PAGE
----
Archive for November, 2014

KCABJ Newsletter for November 2014
November 18, 2014

KCABJ members will try to regroup in December for a membership/holiday meeting. The date and location will be announced. Refreshments will be offered and memberships for 2015 accepted.

Election of officers will take place in January. If you are open to running for president, vice president/print, vice president/broadcast, treasurer or secretary, please email KCABJ President Lewis Diuguid at

The National Association of Black Journalists offers an all-expenses paid fellowship for students who will cover the 40th Annual NABJ Convention and Career Fair in Minneapolis from Aug. 5-9. The deadline to apply is Dec. 31. For more information go to

NABJ Region III Conference Cruise is taking place March 5-8 to Nassau, Bahamas. For more information contact Scott Berry at or call 301-405-7520. The cruise will take place on Carnival Cruise Lines, leaving from Orlando, Fla.

News You Can Use
The Metcalf Institute for Marine & Environmental Reporting is seeking applications for its science immersion fellowship. It will be held June 7-12 at the University of Rhode Island Graduate School of Oceanography. For more information contact Karen Southern, director of communications at the Metcalf Institute, at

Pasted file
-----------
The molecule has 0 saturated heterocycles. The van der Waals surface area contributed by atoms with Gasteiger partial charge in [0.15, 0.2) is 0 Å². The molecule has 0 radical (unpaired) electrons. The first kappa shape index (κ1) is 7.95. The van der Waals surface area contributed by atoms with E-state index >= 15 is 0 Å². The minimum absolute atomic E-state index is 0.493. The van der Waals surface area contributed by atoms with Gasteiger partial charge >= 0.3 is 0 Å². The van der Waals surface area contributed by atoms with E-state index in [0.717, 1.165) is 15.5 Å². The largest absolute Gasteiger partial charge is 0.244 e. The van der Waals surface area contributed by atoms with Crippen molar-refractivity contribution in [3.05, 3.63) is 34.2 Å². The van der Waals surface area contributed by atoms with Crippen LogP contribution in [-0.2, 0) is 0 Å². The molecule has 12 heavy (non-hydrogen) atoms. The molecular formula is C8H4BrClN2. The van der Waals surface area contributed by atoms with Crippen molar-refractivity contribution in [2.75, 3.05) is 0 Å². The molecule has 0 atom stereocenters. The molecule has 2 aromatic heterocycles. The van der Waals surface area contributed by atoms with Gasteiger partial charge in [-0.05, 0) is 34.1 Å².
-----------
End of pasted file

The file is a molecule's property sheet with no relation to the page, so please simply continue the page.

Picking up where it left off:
KC People
Lewis and KCABJ Treasurer Bette Tate-Beaver spoke Nov. 15 at the Third Annual NABJ-MU Unity Conference at the School of Journalism at the University of Missouri-Columbia. They put on a program involving how journalists can better cover events like those in Ferguson, Mo. Ferguson is where a white police officer on Aug. 9 fatally shot unarmed, 18-year-old Michael Brown, setting off protests — some violent — that continue to occur. Missouri Gov. Jay Nixon on Nov. 17 declared a state of emergency in the St. Louis area ahead of a state grand jury decision on whether charges should be filed against Ferguson police Officer Darren Wilson. The governor called out the Missouri National Guard to help keep the peace.

Jonathan P. Hicks, a St. Louis native, MU School of Journalism graduate and longtime NABJ member died in November of pancreatic cancer. He was 58. Hicks had worked for more than 24 years as a reporter for The New York Times. He joined The Times in 1985. His father had been the first black reporter at the St. Louis Post-Dispatch.